Interview with Upendra Kumar Devisetty


Upendra Kumar Devisetty is the author of Deep Learning for Genomics; we got the chance to sit down and find out more about his experience of writing with Packt.

Q: What are your specialist tech areas?

Upendra: Bioinformatics, Genomics, Machine Learning, Deep Learning, Distributed Computing.

Q: How did you become an author for Packt? Tell us about your journey. What was your motivation for writing this book?

Upendra: My journey with Packt started when I was asked to review their book “Machine Learning in Biotechnology and Life Sciences”. When I saw that invitation, I had no hesitation in accepting it because of my interest and background in Machine learning in the Biotechnology space. I was inspired by what the author has done in the book and reviewing the whole book made me wonder how awesome it would be if I can do the same. So, after review, I made up my mind to write a book in an area that I was good at. In addition to taking inspiration from the author of the book who I reviewed by also partly comes from my interest in teaching. I taught lots of workshops on Bioinformatics, Big Data, and Docker, and developed a course on Big Data Fundamentals in Data Camp which was taken by more than >10K students. I am a firm believer that I can understand concepts better if I can explain them in a way that the readers find useful. This thought made me explore the opportunities to become an author with Packt. Initially, I expressed my interest to author a book combining PySpark, a distributed computing framework, and Genomics but after a lot of brainstorming of ideas, we decided on Deep Learning for Genomics. In the end, it was a fitting topic and title because of my passion for Deep learning and background in genomics which worked out well. My motivation for writing this book mainly comes from the fact that there is no proper source of knowledge on Deep Learning in Genomics. Deep learning for genomics applications is already revolutionizing many domains such as healthcare, agriculture, clinical, pharmaceutical, and so on. Currently, a lot of resources are available for understanding deep learning but very few resources exist for a proper understanding of deep learning applications for genomics to solve real-world problems. The intersection of Deep learning and genomics is little explored through books because of how technical and complex the concepts are, and it can be quite intimidating for beginners to enter this field. Through the book, my goal is to provide a single source of information that every genomic researcher Data Scientist or any research scientist can bank on to understand the basic concepts of Deep Learning and how it can be leveraged for genomics applications in life sciences and Biotechnology industries. The book is meant to provide a one-stop solution for applying deep learning techniques to address some of the most challenging problems in genomics.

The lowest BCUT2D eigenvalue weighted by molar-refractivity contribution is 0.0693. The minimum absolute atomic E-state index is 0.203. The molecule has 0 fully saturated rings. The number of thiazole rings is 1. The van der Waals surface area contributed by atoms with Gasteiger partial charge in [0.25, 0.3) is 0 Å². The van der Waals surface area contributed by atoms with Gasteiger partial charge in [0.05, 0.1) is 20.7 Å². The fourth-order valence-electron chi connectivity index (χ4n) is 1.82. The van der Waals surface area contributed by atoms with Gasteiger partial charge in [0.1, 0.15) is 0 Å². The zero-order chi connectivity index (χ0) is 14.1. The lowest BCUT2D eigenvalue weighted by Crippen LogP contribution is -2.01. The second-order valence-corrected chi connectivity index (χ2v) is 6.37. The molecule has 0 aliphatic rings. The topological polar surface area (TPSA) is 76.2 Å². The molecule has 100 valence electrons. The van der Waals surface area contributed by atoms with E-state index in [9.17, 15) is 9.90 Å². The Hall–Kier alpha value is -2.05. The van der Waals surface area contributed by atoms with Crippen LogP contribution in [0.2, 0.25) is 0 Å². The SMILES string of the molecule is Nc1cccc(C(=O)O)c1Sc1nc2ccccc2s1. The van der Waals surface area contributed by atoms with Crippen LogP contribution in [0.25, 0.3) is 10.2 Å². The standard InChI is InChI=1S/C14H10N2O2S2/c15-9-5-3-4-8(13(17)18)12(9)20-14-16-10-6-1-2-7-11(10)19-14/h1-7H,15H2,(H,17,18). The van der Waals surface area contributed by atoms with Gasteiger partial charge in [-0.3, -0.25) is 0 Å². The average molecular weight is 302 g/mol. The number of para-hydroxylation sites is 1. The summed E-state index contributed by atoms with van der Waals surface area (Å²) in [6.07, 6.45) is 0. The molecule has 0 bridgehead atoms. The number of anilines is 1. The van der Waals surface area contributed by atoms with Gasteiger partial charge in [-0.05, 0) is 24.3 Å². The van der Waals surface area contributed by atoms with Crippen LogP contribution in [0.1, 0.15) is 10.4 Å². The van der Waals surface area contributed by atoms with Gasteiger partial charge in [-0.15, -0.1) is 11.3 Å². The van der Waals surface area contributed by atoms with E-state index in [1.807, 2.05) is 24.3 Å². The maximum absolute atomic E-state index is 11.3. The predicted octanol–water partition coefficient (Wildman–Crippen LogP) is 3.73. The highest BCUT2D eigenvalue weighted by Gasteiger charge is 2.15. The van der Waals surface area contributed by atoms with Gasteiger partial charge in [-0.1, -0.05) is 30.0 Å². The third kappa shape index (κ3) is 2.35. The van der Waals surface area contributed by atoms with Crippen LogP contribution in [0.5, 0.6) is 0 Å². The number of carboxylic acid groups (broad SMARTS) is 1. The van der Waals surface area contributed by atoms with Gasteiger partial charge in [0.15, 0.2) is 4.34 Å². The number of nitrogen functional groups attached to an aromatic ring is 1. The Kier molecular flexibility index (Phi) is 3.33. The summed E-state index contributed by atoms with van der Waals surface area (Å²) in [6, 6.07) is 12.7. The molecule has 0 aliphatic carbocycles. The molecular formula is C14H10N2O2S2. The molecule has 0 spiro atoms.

Q: What kind of research did you do, and how long did you spend researching before beginning the book?